In assembling, or setting up the container, the cartons are telescoped one Within the other as indicated in Figs. 2 and 4, the bottle B or such Iarticle being placed in the inner carton prior to or after partial setting up, as desired. The inner carton is diagonally positioned so that the longitudinal corners are in contact with the wall panels of the outer carton substantially medially of the corners of the latter. Thus the longitudinal axes of the inner and outer cartons coincide.

The locking flaps 20 are then pressed slightly into the triangular spaces at the corners of the outer carton with the depending tabs 21 lying against the Wiall panels of the inner carton. The opposed cover flaps 1S are then glued in closing position and assist in retaining the locking flaps against accidental retraction. Thus, the container is readied for shipment tand the inner carton firmly and reliably held against shifting about its axes relative to the outer carton.

Modifications may be resorted to within the spirit and scope of the appended claim.

l claim:

A shipping container comprising 'nested inner and outer non-circular tubular cartons having a common longitudinal axis, each carton Ihaving interconnected side wall panels providing a series of parallel longitudinal corners, the inner carton having each of its longitudinal corners positioned substantially midway between and parallel to a pair of corners of the outer carton and therewith providing an 'open longitudinal space of triangular cross-sectional contour between and defined by one of the side wall panels of @the inner carton and one longitudinal half of cach of a pair of contiguous panels of the louter carton, a pair of rectangular locking flaps at each end of each lof a pair of opposed side wall panels of the outer carton, each locking ap being formed integral with and as a longitudinal extension of one-half the width of the side Wall panel of the outer carton and scored diagonally to provide a ltriangular portion of substantially the s'ame area and dimensions as the cross-sectional area and dimensions of one of the open longitudinal spaces, to close one end fof the latter and in part secure the inner carton against lateral movement and a lgenerally triangular tab portion on the lap projecting into the longitudinal space and lying snugly against the adjacent side wall panel 'of the inner carton, and closure flaps carried by the other opposed pair of side wall panels of the outer carton and adapted to overlie the locking tlaps and the adjacent end of the inner carton.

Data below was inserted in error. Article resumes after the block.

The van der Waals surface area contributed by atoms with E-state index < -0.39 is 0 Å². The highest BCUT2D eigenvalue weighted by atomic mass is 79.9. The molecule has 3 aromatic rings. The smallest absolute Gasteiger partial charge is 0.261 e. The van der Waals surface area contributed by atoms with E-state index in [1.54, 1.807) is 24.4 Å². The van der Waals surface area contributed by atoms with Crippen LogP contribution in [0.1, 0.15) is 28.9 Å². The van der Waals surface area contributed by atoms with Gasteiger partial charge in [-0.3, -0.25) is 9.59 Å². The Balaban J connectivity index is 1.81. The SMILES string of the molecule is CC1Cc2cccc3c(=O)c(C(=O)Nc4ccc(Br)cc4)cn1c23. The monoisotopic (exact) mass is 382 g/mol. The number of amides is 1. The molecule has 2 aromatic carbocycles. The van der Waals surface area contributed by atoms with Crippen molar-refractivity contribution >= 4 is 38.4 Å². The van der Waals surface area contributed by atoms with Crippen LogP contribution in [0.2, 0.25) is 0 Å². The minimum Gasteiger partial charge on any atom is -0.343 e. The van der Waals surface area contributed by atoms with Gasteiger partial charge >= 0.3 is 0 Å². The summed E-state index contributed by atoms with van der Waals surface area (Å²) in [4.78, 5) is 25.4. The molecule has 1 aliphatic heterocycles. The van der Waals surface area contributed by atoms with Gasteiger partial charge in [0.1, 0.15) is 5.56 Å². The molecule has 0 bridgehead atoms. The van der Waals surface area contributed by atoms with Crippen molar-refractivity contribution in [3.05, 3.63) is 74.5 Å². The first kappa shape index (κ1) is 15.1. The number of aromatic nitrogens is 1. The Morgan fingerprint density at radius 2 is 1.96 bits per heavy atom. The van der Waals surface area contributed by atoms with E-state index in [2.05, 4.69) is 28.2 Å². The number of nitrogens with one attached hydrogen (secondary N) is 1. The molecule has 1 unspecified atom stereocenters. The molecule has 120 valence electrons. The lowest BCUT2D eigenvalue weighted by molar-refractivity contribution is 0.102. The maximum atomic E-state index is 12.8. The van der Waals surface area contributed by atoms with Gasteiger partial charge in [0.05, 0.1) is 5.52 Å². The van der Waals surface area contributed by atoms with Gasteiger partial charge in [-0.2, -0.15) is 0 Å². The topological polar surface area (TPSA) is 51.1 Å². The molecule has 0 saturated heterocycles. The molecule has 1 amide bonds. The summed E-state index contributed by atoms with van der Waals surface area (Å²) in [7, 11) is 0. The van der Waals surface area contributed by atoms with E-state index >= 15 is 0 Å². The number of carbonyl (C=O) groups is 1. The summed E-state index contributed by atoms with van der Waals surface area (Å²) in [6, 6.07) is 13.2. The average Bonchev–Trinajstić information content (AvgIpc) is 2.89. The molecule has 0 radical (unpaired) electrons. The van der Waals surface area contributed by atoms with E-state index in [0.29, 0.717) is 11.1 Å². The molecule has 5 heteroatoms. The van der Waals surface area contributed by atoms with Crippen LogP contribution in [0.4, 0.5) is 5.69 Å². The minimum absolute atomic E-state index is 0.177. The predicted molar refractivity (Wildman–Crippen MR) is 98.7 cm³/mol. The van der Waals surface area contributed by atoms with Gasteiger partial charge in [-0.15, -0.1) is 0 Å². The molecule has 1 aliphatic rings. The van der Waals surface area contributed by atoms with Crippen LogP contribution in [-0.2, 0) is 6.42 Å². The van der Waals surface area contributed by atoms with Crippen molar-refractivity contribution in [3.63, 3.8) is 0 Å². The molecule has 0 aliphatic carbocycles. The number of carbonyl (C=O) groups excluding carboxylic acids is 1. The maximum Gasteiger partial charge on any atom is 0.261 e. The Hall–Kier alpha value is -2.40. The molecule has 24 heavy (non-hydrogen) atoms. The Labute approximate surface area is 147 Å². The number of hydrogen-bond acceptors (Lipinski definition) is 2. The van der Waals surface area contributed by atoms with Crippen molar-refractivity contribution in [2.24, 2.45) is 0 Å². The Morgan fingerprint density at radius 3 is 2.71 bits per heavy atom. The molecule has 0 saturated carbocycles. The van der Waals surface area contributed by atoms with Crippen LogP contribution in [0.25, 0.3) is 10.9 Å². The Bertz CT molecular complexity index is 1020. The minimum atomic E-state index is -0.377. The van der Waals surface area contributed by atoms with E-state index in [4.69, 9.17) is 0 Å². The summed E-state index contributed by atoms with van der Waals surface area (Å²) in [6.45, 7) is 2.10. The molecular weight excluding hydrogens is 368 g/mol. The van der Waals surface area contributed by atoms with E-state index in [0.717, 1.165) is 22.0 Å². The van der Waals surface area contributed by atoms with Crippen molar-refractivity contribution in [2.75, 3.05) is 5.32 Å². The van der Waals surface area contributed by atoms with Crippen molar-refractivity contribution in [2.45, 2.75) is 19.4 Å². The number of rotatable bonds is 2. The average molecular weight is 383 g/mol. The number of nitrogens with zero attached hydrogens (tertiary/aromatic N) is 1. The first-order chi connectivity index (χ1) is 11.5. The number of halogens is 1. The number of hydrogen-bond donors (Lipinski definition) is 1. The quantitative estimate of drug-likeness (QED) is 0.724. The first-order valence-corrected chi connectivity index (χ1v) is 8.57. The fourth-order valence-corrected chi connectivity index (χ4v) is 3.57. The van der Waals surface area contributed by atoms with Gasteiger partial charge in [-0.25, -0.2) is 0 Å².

References Cited in the le of this patent UNITED STATES PATENTS 1,850,329 Metzger Mar. 22, 1932 1,996,965 Keppler Apr. 9, 1935 2,163,045 Lavere June 20, 1939 2,173,871 Zalkind Sept. 26, 1939

Patent Citations
Cited PatentFiling datePublication dateApplicantTitle
US1850329 *May 30, 1930Mar 22, 1932Fort Orange Paper CompanyCarton
US1996965 *Nov 8, 1933Apr 9, 1935Brown & Bailey CompanyDisplay box
US2163045 *Mar 14, 1938Jun 20, 1939Anchor Hocking Glass CorpCarton and blank therefor
US2173871 *Apr 20, 1936Sep 26, 1939Philip ZalkindCollapsible insulating casing
Referenced by
Citing PatentFiling datePublication dateApplicantTitle
US4111413 *Mar 18, 1977Sep 5, 1978Marcus Emanuel JGame in the form of a miniature mine containing a precious gem
US4605159 *Mar 20, 1985Aug 12, 1986Harrel Gad JReinforced box structure
US6412635Jun 30, 2000Jul 2, 2002Cisco Technology, Inc.Non-orthogonal packing method and apparatus
US6793073 *Feb 20, 2002Sep 21, 2004Kevin Tien-Jen TuMethod and device for packaging a window blind
US20120144783 *Dec 7, 2011Jun 14, 2012Ricoh Company, Ltd.Packaging member and packaging method
WO2012133053A1 *Mar 21, 2012Oct 4, 2012Sharp Kabushiki KaishaPackaging box
Classifications
U.S. Classification206/521, 206/594, 229/120.1
International ClassificationB65D5/50
Cooperative ClassificationB65D5/5045
European ClassificationB65D5/50D4E